Safety in the Streets

Well, here we are again- poised at the start of a new school year. Some of you have already started the 2013-14 school session and others are watching it approach at an amazing pace.

I find myself wondering, as I do each year, how the summer passed by so quickly. Sure we still have some weeks of summer ahead, but for all intents and purposes, a family with school-aged children finds that summer ends when school begins.

Have you ever noticed how the pace of the whole community is somehow tied into school being in session or out on break?  In the fall businesses have back-to-school sales. In the spring they have outdoor play equipment sales.

Parents put in for vacation time at their place of business to coordinate with their child’s summer break. Food eateries near open-campus high schools hire more lunchtime help during the school year. And once school starts everyone seems to drive with an eye out for kids on their way to school in the morning and going home in the afternoon.

At least we hope everyone has an increased sense of caution around schools. The speed zone around most schools is 15 mph. And with good reason. Kids are the best at darting out from between cars, forgetting to look both ways, chasing a ball into the street, etc.

It’s not that they don’t want to follow rules it’s just that they have a tendency to get caught up in the moment. It’s important to teach- and re-teach– our kids street safety rules. But I feel it’s just as important to remind the drivers in our cities that school is back in session and they need to crank their vigilance up a notch.

A good PR campaign with reminders about school speed zones, kids walking and riding bikes, the hours that school is in session, etc., would be a boon in every community.

When I worked at Hawthorne School, a group interested in safety gave “Sidewalk Sammy” figures to each elementary school in town. By placing these neon bright plastic figures with the word “Slow” emblazoned across their chests at crossings or near parking lots, drivers were alerted to the presence of children.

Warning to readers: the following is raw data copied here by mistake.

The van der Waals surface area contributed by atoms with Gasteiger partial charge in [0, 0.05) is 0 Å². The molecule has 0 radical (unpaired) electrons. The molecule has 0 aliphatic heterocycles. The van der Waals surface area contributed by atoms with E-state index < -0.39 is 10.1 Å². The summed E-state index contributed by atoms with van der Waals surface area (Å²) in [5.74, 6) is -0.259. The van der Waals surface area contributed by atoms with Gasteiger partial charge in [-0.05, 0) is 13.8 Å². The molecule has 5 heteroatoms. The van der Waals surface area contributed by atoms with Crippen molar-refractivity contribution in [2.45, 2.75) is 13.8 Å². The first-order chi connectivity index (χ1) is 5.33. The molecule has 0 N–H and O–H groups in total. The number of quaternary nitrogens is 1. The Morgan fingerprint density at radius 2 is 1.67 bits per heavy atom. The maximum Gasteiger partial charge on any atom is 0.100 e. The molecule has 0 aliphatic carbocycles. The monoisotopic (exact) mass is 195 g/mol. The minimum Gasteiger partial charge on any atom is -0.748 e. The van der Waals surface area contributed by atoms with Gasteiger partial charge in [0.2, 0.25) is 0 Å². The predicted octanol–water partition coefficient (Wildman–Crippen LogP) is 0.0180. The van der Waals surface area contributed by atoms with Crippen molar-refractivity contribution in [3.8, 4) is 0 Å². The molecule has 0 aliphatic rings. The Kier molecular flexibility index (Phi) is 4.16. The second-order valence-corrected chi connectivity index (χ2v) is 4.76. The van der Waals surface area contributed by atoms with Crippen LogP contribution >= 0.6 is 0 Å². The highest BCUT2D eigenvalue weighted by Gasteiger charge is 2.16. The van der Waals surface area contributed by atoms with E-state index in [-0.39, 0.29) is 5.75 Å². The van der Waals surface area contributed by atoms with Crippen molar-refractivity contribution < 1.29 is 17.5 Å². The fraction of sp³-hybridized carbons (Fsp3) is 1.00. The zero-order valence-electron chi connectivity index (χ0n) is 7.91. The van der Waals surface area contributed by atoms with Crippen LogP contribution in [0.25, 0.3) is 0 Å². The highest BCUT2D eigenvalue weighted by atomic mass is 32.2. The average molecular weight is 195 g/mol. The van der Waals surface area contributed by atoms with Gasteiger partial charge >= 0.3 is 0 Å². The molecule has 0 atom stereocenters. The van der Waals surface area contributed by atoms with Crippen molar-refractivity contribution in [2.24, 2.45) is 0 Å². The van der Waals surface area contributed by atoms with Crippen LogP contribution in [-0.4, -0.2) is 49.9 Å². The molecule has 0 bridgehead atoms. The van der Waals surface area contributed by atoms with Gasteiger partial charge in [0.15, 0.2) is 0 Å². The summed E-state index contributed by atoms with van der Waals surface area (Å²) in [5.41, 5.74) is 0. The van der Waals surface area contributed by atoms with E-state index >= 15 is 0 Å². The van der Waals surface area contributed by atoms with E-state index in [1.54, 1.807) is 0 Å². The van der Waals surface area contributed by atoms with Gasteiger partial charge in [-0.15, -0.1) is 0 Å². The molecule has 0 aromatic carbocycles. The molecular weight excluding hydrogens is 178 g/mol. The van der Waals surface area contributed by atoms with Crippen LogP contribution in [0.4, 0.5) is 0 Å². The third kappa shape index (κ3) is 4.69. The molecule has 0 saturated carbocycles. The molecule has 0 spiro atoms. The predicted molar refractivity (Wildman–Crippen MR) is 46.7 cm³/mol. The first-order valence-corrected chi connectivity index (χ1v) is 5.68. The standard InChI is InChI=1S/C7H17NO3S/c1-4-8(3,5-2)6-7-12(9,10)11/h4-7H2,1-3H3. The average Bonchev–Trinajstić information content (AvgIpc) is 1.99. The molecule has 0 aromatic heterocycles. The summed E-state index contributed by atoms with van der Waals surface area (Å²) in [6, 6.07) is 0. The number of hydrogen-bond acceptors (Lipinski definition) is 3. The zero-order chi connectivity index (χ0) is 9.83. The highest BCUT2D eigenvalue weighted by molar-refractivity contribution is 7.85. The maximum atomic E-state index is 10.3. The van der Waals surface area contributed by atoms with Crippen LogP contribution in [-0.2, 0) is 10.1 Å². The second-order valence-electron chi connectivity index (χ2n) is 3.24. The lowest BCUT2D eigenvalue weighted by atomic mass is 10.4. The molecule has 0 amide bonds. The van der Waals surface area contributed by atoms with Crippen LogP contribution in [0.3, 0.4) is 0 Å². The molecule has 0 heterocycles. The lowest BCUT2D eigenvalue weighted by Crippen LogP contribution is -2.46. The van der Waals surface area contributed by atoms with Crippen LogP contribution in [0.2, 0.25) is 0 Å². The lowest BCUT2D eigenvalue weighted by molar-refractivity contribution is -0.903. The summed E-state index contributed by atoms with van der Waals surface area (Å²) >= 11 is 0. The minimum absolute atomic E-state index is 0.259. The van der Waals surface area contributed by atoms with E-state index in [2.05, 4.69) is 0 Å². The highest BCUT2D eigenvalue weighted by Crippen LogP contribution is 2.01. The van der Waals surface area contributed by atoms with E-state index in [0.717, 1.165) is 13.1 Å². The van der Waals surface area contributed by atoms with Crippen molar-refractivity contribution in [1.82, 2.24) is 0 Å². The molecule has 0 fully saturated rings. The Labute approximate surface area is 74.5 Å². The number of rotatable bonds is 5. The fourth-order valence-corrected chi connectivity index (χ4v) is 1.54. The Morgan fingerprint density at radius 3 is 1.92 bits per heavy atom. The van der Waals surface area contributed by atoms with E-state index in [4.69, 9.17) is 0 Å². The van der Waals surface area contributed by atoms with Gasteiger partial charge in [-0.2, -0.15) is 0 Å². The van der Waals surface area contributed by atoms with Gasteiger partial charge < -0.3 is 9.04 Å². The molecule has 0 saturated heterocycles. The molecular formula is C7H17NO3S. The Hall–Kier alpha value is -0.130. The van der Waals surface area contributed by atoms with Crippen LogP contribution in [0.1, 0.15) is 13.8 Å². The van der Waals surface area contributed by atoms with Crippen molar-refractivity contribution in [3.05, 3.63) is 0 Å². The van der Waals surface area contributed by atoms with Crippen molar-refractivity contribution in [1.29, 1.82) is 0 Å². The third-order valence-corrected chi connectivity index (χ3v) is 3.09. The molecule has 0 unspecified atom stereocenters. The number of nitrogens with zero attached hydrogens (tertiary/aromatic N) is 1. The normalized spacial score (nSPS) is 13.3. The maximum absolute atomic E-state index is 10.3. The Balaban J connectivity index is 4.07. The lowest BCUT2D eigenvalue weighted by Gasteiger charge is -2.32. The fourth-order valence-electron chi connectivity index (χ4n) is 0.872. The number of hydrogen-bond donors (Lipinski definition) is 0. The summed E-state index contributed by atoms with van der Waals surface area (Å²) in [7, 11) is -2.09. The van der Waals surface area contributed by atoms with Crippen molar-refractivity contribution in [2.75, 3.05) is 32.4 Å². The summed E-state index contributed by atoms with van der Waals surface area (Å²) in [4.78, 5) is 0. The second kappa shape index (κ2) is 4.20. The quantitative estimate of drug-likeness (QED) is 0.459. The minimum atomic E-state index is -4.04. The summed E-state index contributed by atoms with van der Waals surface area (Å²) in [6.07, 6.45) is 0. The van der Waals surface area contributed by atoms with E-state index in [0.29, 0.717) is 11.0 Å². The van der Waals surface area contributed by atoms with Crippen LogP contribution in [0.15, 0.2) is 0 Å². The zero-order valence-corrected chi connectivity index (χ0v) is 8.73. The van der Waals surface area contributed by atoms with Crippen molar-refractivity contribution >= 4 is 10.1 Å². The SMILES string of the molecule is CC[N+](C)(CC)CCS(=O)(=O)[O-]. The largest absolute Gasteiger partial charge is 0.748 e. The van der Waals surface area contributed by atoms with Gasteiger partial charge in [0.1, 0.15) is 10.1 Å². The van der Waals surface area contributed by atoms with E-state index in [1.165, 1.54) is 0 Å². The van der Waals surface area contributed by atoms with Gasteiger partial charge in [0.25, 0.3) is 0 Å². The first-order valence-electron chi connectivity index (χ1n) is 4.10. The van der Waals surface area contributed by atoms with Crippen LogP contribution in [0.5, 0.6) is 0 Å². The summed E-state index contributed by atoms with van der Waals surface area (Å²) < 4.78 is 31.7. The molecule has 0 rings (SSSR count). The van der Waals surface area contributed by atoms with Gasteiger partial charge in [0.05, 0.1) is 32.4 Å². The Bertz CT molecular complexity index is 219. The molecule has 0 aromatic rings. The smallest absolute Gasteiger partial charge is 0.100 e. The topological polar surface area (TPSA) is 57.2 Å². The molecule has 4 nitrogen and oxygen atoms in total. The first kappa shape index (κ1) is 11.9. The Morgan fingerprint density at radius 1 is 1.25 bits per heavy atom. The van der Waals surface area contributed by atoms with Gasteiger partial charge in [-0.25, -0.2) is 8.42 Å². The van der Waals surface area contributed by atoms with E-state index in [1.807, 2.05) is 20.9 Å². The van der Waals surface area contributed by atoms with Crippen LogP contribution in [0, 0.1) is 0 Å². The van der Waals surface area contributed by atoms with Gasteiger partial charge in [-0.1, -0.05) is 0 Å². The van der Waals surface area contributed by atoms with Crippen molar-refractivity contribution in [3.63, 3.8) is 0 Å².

A side note here on Sidewalk Sammy. One day upon entering the staff parking lot after lunch, I noticed our usual neon colored, silent, quasi-staff member wasn’t on patrol on the corner where he should be.

Once I got to my desk I began trying to figure out why he had gone missing. Before I could determine anything I got a call from a police officer asking if Sammy was missing!  Apparently Sammy had decided to go joyriding with a couple of young people who loaded him into the back seat and took him for a spin.

Well, all’s well that ends well, and Sammy was returned to us within the hour so he could once again take up his post on the corner. Whew! Disaster averted.

Anyway, my point in even mentioning Sidewalk Sammy is that there are numerous ways that a school community can draw attention to the fact that little people are out and about. Does your child’s school have a reader board outside on the school grounds? A week or two before school starts you could volunteer to post a reminder about the first day of school and cautioning drivers to watch for children.

Radio stations are usually more than happy to make public service announcements. A simple message from your Parent Council or PTA stating basic traffic safety rules around schools would reach a wide audience and help make the area around your school safer for students- whether they are pedestrians, bikers or car-poolers.

News media such as newspapers and television are also a good way to reach large audiences. Perhaps you can find a community organization that would be willing to sponsor ads reminding drivers of the upcoming school year and basic traffic safety. A message can actually say a lot in a few words if it’s put together correctly.

I’m sure there are many more ideas you can come up with for ways to spread the word about traffic safety around your child’s school. Just put on your thinking cap and start pumping out those ideas! The key here is to get the word out to as many people as possible: Kids are back in school. Be careful while driving.

Something I found out that I didn’t know before I started writing this post is that August has been designated as Back to School Safety Month. I’ve been focusing on traffic safety but, as you know, there are many aspects of Back to School Safety.

The National Safety Council has a page dedicated to safety tips for you and your children. It’s chock-full of valuable information on various safety issues.

If you’d like a simpler, one-sheet list of traffic safety tips that you can print off (and maybe post around town), Warren County in New York has put together a nice one. You can click here to access it. [Oh, boy, I’m glad I proofread this. I just wrote you can lick here to access it. HaHa, we don’t need you all having slobbery screens from licking to access a link!]

Well, on that silly note I’ll leave you today. I hope you and your children find yourselves enjoying these last weeks of summer before school starts. Pull the fun out of every minute you spend together!

Cathie

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